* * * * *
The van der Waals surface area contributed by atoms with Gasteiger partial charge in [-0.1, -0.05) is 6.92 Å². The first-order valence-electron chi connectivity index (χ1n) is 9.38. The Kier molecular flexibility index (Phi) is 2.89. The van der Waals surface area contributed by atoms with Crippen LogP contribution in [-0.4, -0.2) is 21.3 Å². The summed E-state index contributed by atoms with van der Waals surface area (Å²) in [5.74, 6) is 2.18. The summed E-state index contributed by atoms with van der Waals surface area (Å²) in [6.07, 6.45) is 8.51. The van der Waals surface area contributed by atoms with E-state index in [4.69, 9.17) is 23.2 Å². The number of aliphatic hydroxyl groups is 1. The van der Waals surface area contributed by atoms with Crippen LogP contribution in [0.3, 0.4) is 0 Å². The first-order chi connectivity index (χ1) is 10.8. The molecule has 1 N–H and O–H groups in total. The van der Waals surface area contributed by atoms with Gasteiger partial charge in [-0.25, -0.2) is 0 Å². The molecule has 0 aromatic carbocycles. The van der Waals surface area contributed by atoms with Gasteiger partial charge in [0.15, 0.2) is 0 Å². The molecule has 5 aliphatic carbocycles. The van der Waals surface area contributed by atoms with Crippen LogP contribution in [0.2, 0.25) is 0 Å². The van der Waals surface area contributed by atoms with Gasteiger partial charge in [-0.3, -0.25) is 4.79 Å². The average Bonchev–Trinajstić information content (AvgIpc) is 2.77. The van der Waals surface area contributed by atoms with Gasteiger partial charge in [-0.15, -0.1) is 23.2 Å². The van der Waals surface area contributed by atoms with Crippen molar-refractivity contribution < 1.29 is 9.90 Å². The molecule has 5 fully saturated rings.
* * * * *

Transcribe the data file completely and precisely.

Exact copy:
The van der Waals surface area contributed by atoms with Gasteiger partial charge in [-0.1, -0.05) is 6.92 Å². The first-order valence-electron chi connectivity index (χ1n) is 9.38. The Kier molecular flexibility index (Phi) is 2.89. The van der Waals surface area contributed by atoms with Crippen LogP contribution in [-0.4, -0.2) is 21.3 Å². The summed E-state index contributed by atoms with van der Waals surface area (Å²) in [5.74, 6) is 2.18. The summed E-state index contributed by atoms with van der Waals surface area (Å²) in [6.07, 6.45) is 8.51. The van der Waals surface area contributed by atoms with E-state index in [4.69, 9.17) is 23.2 Å². The number of aliphatic hydroxyl groups is 1. The van der Waals surface area contributed by atoms with Crippen LogP contribution in [0.3, 0.4) is 0 Å². The first-order chi connectivity index (χ1) is 10.8. The molecule has 1 N–H and O–H groups in total. The van der Waals surface area contributed by atoms with Gasteiger partial charge in [-0.25, -0.2) is 0 Å². The molecule has 0 aromatic carbocycles. The van der Waals surface area contributed by atoms with Gasteiger partial charge in [0.15, 0.2) is 0 Å². The molecule has 5 aliphatic carbocycles. The van der Waals surface area contributed by atoms with Crippen LogP contribution in [0.2, 0.25) is 0 Å². The van der Waals surface area contributed by atoms with Gasteiger partial charge in [-0.3, -0.25) is 4.79 Å². The average Bonchev–Trinajstić information content (AvgIpc) is 2.77. The van der Waals surface area contributed by atoms with Gasteiger partial charge in [-0.15, -0.1) is 23.2 Å². The van der Waals surface area contributed by atoms with Crippen molar-refractivity contribution < 1.29 is 9.90 Å². The molecule has 5 fully saturated rings.